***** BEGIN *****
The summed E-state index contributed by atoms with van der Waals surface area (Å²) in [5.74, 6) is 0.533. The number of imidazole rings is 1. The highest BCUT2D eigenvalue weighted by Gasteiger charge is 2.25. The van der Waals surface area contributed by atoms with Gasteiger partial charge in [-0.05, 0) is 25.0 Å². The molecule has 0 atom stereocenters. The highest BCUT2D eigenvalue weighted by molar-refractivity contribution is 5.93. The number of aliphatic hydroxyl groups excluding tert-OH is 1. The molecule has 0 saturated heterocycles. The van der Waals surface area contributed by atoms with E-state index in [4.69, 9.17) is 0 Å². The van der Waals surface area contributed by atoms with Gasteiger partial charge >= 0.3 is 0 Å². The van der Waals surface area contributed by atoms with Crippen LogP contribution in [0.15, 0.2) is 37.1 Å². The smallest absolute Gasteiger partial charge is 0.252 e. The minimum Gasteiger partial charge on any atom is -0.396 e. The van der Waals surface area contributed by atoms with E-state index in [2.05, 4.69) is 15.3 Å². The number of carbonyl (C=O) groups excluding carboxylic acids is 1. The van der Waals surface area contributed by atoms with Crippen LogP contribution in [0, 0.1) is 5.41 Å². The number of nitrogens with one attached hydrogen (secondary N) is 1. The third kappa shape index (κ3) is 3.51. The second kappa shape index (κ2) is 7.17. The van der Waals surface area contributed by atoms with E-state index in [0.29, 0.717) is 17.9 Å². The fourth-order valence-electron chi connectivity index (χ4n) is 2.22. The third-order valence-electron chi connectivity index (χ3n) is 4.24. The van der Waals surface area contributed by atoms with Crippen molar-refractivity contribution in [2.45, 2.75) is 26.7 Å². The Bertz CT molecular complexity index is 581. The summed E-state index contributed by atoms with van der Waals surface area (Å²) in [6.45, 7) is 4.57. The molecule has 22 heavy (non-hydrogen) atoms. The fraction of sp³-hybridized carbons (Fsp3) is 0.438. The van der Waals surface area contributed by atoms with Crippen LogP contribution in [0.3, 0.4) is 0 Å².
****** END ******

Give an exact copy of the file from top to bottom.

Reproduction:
The summed E-state index contributed by atoms with van der Waals surface area (Å²) in [5.74, 6) is 0.533. The number of imidazole rings is 1. The highest BCUT2D eigenvalue weighted by Gasteiger charge is 2.25. The van der Waals surface area contributed by atoms with Gasteiger partial charge in [-0.05, 0) is 25.0 Å². The molecule has 0 atom stereocenters. The highest BCUT2D eigenvalue weighted by molar-refractivity contribution is 5.93. The number of aliphatic hydroxyl groups excluding tert-OH is 1. The molecule has 0 saturated heterocycles. The van der Waals surface area contributed by atoms with E-state index in [4.69, 9.17) is 0 Å². The van der Waals surface area contributed by atoms with Gasteiger partial charge >= 0.3 is 0 Å². The van der Waals surface area contributed by atoms with Crippen LogP contribution in [0.15, 0.2) is 37.1 Å². The smallest absolute Gasteiger partial charge is 0.252 e. The minimum Gasteiger partial charge on any atom is -0.396 e. The van der Waals surface area contributed by atoms with E-state index in [2.05, 4.69) is 15.3 Å². The number of carbonyl (C=O) groups excluding carboxylic acids is 1. The van der Waals surface area contributed by atoms with Crippen LogP contribution in [0, 0.1) is 5.41 Å². The number of nitrogens with one attached hydrogen (secondary N) is 1. The third kappa shape index (κ3) is 3.51. The second kappa shape index (κ2) is 7.17. The van der Waals surface area contributed by atoms with E-state index in [0.29, 0.717) is 17.9 Å². The fourth-order valence-electron chi connectivity index (χ4n) is 2.22. The third-order valence-electron chi connectivity index (χ3n) is 4.24. The van der Waals surface area contributed by atoms with Crippen molar-refractivity contribution in [2.45, 2.75) is 26.7 Å². The Bertz CT molecular complexity index is 581. The summed E-state index contributed by atoms with van der Waals surface area (Å²) in [6.45, 7) is 4.57. The molecule has 22 heavy (non-hydrogen) atoms. The fraction of sp³-hybridized carbons (Fsp3) is 0.438. The van der Waals surface area contributed by atoms with Crippen LogP contribution in [0.3, 0.4) is 0 Å².